Get help from authorities 

Phogat, however, stresses that even with self-defense capabilities, the first response to any situation that could potentially become physical should be to diffuse. If you can walk away from the situation with a cool head, it is certainly the best option. 

Another option to diffuse a volatile situation is seeking help from authorities. Authorities are there to keep peace and order, and can certainly help protect you and your attacker from any unnecessary altercation. 

“Whenever you can, just avoid fighting altogether. It’s not worth the hassle if you can avoid it all, and everyone can go home safely to their own beds. Physical altercations usually happen when one side is not in the right frame of mind, or not thinking clearly enough. When cooler heads prevail, that’s when you regret fighting, after the fact,” says Phogat. 

“It’s the same in situations where attackers want to do you harm. They are in a situation where they feel they have to do these things, or where they aren’t thinking clearly and are under the influence. If you don’t have to put yourself at risk, don’t. The best option is to flee and seek help or seek safety. Authorities are there for a reason.” 

 

Build your strength 

If you must fight, however, Phogat says you need to also be physically strong enough to apply the skills you’ve learned in the gym. The stronger you are, the faster you are, and the more powerful you are, the better your chances of success. 

Building strength and conditioning is essential to every martial artist. That means developing strength in your muscles, learning how to use leverage, activating your fast-twitch muscle fibers, and enhancing your cardiovascular endurance. These all work together to turn you into a fighting machine.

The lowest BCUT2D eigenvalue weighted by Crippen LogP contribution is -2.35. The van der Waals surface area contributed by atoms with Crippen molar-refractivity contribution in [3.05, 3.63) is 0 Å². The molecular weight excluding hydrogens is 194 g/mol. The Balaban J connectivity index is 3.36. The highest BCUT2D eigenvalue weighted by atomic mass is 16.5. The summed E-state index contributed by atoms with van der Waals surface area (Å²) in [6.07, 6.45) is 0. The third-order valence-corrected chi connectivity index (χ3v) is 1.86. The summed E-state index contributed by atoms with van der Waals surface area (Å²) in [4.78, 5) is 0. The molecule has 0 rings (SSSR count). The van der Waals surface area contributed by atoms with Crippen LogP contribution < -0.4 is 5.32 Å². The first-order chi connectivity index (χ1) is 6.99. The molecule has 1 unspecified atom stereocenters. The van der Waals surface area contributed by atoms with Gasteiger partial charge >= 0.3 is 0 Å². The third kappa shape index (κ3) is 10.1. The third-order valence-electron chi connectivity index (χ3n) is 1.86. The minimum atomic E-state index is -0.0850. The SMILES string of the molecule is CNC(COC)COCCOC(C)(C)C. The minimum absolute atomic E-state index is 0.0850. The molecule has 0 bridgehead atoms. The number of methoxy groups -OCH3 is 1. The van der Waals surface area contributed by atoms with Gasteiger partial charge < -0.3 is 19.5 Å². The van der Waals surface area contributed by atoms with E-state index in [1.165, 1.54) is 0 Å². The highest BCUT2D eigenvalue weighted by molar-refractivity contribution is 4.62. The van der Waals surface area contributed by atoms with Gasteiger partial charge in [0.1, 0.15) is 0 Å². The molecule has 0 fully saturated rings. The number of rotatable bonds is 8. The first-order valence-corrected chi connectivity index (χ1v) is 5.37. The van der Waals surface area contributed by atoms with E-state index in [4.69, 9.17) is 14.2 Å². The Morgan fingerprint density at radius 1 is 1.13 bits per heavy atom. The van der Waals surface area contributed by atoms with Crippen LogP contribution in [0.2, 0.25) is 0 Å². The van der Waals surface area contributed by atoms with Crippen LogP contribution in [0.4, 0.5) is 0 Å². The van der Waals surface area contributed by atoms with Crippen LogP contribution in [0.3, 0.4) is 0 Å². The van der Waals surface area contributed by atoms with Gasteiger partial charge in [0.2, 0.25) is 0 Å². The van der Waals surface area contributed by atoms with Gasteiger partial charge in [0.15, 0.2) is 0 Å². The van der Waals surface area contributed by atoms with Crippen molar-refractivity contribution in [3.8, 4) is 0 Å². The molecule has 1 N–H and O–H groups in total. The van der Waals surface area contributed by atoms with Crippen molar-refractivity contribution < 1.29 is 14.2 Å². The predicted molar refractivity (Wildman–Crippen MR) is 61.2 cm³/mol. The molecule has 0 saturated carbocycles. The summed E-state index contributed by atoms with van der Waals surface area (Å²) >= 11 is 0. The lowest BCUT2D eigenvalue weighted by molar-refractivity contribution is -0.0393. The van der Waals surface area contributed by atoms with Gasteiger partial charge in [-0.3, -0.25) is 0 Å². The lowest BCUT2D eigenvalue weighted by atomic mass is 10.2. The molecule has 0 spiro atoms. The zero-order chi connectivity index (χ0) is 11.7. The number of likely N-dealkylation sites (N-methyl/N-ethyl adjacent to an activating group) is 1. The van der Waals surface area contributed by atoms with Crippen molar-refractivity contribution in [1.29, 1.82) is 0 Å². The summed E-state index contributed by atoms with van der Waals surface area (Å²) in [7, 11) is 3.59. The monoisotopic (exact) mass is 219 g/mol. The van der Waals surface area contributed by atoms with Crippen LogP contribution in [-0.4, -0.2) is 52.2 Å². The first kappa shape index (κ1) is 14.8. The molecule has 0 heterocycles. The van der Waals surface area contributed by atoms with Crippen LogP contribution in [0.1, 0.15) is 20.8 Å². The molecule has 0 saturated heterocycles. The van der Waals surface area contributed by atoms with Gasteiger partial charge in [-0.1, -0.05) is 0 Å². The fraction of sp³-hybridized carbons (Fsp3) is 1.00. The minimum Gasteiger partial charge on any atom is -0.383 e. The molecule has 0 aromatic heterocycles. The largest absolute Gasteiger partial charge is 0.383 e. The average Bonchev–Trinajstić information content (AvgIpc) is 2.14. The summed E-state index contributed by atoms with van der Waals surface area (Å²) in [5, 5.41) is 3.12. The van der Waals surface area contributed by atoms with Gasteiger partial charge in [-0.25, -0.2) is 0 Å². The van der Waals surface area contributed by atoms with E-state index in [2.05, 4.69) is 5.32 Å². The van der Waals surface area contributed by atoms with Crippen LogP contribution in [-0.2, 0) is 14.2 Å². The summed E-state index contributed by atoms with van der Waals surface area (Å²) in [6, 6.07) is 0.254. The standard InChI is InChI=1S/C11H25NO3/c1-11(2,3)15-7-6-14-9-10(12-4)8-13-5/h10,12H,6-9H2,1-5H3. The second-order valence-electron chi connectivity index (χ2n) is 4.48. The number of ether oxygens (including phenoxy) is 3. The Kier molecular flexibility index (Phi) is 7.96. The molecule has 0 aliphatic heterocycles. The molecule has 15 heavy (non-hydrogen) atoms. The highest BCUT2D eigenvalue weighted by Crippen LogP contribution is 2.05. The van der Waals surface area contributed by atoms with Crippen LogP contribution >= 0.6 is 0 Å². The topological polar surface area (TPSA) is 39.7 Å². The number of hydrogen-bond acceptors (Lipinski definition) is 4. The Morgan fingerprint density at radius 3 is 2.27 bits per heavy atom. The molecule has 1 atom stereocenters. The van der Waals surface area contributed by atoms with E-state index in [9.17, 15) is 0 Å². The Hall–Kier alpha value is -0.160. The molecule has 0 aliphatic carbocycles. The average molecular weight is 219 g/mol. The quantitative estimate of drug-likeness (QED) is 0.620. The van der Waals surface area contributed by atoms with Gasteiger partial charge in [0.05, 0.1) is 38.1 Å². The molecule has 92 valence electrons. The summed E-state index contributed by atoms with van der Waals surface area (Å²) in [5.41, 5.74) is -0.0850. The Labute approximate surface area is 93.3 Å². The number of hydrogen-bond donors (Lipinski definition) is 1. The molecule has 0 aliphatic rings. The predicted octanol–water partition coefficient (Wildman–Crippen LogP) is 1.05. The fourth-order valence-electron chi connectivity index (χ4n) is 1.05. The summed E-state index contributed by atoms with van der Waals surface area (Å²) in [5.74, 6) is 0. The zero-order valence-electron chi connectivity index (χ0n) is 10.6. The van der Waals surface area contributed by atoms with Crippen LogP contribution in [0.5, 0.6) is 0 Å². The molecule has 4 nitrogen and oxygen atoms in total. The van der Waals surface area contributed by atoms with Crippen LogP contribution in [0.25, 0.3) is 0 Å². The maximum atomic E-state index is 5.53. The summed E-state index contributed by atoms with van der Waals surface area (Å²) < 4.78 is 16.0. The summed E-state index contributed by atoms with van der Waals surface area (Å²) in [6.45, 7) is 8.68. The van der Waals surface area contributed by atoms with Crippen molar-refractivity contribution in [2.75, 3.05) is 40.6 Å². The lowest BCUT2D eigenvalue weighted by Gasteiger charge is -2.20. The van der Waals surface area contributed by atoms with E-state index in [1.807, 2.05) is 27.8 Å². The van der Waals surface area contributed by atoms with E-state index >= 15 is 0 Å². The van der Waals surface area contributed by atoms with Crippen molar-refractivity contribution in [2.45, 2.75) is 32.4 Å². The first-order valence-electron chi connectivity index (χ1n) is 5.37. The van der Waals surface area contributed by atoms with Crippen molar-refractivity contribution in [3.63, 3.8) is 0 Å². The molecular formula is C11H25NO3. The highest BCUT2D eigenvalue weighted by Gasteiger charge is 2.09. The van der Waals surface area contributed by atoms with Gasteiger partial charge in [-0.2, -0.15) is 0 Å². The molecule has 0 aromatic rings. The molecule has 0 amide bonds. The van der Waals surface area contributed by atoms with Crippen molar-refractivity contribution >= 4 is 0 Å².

“Martial arts and physical fitness are synonymous to each other. You have to be physically fit and capable if you want to apply your martial arts skills. At the same time, martial arts will see to it that you do get your health in order, and that you unleash your full physical potential,” says Phogat. 

“Don’t sell yourself short. Your attackers may be big guys. They may appear more imposing. But with technique, knowledge of leverage, and experience, you can be much stronger, even if it doesn’t look like it at first. People will be surprised with your strength and speed.” 

 

Seek the fastest end 

In any fight, Phogat explains, you must always seek the fastest end that causes the least amount of damage to all parties involved, including your attacker. Remember that the objective is to incapacitate your attacker and then seek safety immediately. You don’t want to draw out a fight when you don’t need to. 

“Obviously, if you have to fight, then fight to win. A fight to the end matters quickly and decisively. This could mean knocking someone out, or incapacitating them with a choke or with a joint lock. The goal is to get them to stop attacking you,” says Phogat. 

“That’s when you can run to safety, or call for help. When the imminent threat is neutralised, that’s when you flee and leave a volatile situation. With martial arts, you can have this amazing ability to protect yourself and those around you.” 


 

 

(This article is website exclusive and cannot be reproduced without the permission of IANSlife) 

Puja Gupta can be contacted at puja.g@ians.in